“Let’s put our shoulders to the metal and get with it!”
So proclaimed Bob Martinez, the Chairman of the Colorado Republican Party, kicking off the statewide unity campaign to the November general election today in Colorado Springs.
Martinez was surrounded by, among others, gubernatorial candidate Bob Beauprez, Attorney General hopeful John Suthers and the GOP’s choice for treasurer, Mark Hillman. They gathered at the gazebo outside the Pioneer’s Museum downtown – a popular stump-stop for candidates – and watched as five of the six Republican candidates in the sometimes rancorous, hotly contested 5th Congressional District race kissed, as it were, and made up.
State Sen. Doug Lamborn – who prides himself on having introduced more anti-abortion bills than anyone in Colorado history – won the primary in a last-minute upset over Jeff Crank last night. Retired Air Force General Bentley Rayburn finished a surprise third, with Colorado Springs Mayor Lionel Rivera, former sheriff John Anderson and former commissioner Duncan Bremer trailing.
This morning all but Anderson showed up to stand by Lamborn, who praised them all for helping make Colorado Springs the best city, El Paso the best county, Colorado the best state and the USA the best country, in the world.
The site for the GOP’s general election kick-off campaign, in one of the state’s conservative strongholds, was more than symbolic. Suthers, a former El Paso County district attorney, pointed out that Republicans cannot get elected in statewide races without heavy help from Colorado Springs.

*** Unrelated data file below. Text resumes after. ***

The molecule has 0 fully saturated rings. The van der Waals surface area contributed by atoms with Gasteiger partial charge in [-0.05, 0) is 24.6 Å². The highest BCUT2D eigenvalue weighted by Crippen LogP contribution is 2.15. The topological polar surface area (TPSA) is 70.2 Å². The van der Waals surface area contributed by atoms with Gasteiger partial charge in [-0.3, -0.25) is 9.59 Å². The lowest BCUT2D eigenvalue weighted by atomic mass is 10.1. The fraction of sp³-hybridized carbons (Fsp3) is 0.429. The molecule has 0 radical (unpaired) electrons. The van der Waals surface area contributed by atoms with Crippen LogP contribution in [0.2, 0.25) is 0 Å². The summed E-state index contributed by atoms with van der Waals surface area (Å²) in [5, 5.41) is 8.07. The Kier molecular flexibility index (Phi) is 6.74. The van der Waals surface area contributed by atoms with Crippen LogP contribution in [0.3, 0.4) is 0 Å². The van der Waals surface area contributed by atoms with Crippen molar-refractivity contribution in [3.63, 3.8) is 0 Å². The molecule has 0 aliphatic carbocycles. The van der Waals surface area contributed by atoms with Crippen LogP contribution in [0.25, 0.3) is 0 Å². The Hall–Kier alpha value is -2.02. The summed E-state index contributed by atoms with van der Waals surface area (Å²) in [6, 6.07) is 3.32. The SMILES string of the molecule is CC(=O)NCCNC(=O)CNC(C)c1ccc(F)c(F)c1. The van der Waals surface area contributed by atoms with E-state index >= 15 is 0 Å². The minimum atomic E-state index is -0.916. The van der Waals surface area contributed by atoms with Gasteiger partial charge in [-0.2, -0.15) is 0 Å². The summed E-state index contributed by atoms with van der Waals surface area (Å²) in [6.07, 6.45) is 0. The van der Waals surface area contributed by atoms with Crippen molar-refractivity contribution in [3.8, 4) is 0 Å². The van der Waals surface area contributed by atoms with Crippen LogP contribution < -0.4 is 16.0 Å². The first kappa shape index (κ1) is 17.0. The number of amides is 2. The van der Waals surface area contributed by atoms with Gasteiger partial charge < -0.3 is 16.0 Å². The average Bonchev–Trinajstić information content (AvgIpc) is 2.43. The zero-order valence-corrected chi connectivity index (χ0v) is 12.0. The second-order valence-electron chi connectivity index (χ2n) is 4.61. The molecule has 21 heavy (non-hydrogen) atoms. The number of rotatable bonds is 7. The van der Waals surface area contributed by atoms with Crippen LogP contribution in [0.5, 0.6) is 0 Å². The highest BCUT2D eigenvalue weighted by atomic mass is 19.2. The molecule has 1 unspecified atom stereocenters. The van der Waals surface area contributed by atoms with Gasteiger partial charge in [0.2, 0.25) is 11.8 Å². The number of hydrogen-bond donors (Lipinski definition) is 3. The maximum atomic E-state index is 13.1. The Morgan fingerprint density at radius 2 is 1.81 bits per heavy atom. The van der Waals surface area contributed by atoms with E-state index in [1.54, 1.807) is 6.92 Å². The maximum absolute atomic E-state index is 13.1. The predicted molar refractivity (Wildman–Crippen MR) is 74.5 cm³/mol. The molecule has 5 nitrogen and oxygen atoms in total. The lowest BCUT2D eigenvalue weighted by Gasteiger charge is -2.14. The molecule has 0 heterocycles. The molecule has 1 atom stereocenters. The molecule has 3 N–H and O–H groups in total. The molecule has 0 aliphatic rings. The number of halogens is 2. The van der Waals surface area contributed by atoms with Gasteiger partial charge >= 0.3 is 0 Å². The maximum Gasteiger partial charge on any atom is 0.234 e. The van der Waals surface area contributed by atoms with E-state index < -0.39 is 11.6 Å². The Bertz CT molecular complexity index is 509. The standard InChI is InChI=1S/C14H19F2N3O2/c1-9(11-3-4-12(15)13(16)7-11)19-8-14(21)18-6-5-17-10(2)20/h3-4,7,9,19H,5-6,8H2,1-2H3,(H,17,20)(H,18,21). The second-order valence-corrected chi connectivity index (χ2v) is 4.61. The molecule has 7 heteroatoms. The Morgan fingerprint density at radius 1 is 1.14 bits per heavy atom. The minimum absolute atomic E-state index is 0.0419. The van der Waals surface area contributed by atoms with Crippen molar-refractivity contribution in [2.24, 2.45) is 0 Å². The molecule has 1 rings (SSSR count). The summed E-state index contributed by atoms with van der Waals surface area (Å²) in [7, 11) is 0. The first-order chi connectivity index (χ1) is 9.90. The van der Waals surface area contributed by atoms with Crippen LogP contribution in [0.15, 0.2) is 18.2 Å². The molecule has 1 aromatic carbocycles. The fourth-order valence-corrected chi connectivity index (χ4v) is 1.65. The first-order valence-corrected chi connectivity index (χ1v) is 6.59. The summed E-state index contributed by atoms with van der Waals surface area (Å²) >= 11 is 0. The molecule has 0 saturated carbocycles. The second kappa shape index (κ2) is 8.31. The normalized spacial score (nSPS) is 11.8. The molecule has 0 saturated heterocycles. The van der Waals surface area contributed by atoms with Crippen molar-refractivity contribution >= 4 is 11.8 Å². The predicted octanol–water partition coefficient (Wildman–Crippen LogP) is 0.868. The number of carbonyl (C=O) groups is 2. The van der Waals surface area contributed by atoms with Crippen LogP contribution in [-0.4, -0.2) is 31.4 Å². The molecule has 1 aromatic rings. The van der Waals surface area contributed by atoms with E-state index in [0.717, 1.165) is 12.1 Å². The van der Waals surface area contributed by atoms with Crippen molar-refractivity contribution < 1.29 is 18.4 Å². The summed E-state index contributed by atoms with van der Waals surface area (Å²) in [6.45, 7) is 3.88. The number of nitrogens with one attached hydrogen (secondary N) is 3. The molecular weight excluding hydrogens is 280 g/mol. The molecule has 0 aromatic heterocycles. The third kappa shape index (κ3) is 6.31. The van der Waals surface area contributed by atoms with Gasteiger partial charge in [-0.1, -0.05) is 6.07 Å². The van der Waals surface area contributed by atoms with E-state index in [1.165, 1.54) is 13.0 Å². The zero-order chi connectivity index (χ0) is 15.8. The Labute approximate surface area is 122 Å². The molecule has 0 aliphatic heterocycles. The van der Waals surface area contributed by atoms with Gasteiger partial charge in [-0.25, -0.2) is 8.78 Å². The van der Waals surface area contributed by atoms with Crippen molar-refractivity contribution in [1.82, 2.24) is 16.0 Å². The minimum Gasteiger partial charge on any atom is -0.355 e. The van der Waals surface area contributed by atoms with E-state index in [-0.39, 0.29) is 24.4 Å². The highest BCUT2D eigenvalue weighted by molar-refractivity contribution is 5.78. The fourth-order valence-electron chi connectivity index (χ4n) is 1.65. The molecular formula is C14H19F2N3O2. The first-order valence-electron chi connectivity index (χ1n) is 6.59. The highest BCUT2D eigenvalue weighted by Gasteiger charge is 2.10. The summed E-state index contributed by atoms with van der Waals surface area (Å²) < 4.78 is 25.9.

Suthers was appointed last year by Gov. Bill Owens to fill out now-U.S. Sen. Ken Salazar’s Attorney General term, and noted that it’s been 36 years since a candidate from El Paso County has been elected to statewide office. “I hope to change that,” he said.
Suthers’ comment is an interesting one. Though he clearly didn’t mean to malign Colorado Springs Republicans, the public admission suggests that many potential candidates from these parts are far too right to be considered viable for statewide races. And, Suthers himself has gone through the filter of two degrees of separation from being considered merely an El Paso County Republican. Before being appointed to the AG’s office, he was Colorado’s appointed U.S. Attorney for several years before.
The last Colorado Springs Republican to hold a statewide office was former Gov. John Love who, in today’s political climate, would likely be a Democrat.
As for GOP Chairman Martinez’ comment, urging the need for Republicans all over the state to “put our shoulders to the metal and get with it!”, well, that left some in the crowd a bit confused.
“That sounds like it might hurt,” noted currently elected district attorney John Newsome.
And upon hearing of the remark, former state Senate Minority Leader Mike Feeley, a Jefferson County Democrat, quipped, “It’s sort of like being a rocket surgeon.”